She wanted to know how I reflect on those years as I look back.
I was able to say a couple of things.
I learned so much. Those were the first years of adulthood, in which we learn so much about who we are, what we can do, and what we can’t do. Because we lived and worked in another culture we were also confronted with the sharp contrasts one finds in the world: rich/poor, black/white, educated/uneducated, etc. We became quickly acquainted with all kinds of areas of life: education, medical care, rural development, transportation, government, church, theology, culture.
I also think that I missed a lot. I wasn’t adult enough to ask the right questions and find the answers (assuming there are some answers somewhere! ;-) I don’t feel guilty about that. Everyone who is young and starting out experiences that. And I had no one around me to help me in that area.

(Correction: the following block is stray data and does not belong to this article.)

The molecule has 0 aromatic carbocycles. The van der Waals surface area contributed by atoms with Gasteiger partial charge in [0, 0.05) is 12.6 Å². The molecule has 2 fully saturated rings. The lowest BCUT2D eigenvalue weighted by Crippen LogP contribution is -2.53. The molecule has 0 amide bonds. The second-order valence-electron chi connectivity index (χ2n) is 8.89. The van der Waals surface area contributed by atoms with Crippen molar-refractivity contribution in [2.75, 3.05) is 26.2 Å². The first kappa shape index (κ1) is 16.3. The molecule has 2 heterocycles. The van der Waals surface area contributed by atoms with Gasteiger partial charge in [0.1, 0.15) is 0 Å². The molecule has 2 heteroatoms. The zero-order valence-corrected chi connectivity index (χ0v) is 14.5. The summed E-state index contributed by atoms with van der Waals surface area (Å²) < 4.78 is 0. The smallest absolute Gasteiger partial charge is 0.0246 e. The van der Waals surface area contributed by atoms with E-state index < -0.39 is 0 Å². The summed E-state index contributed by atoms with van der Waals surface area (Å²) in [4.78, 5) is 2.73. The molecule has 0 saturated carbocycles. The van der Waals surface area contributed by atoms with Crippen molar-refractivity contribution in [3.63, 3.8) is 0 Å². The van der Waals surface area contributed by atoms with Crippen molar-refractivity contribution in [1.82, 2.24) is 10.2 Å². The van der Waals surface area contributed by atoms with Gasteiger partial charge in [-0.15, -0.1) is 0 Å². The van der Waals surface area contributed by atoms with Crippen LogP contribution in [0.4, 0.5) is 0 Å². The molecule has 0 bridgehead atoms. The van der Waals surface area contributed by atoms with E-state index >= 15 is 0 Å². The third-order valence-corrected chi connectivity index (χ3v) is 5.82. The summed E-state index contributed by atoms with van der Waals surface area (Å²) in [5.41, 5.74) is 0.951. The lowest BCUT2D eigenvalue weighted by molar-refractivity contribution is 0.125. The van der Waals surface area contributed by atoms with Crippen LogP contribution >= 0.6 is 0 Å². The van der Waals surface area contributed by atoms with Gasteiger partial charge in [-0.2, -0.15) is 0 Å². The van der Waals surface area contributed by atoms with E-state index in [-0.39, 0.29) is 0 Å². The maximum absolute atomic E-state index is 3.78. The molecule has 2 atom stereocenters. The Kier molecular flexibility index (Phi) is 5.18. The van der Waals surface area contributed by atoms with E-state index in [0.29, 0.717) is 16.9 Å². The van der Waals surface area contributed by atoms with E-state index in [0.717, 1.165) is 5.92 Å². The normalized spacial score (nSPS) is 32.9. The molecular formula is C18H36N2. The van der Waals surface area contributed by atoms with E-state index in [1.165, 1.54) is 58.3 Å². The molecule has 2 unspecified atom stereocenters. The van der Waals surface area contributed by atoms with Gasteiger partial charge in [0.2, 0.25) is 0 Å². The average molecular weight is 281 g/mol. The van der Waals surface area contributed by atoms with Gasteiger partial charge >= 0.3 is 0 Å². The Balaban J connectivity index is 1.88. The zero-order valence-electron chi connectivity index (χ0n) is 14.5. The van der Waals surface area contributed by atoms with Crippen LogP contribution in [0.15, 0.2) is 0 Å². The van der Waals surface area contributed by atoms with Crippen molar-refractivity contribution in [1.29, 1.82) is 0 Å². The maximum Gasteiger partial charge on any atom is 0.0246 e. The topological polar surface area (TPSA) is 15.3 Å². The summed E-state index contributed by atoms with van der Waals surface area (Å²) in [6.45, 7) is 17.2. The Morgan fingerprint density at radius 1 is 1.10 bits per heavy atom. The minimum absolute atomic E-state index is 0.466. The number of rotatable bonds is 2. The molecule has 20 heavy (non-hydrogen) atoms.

Those ten years shaped and formed the rest of my life and work. When we came to
With these comments I come to the close of this series of stories about our years in
Because we have spent the largest part of these last 30 years in
Thank you for reading these stories. I hope you have enjoyed and benefited from them.
(Note: this is the fifteenth in a series of blogs celebrating the 30-year anniversary of our departure for Nigeria. The blogs can be found under the label "Anniversary". Click here for the first one.)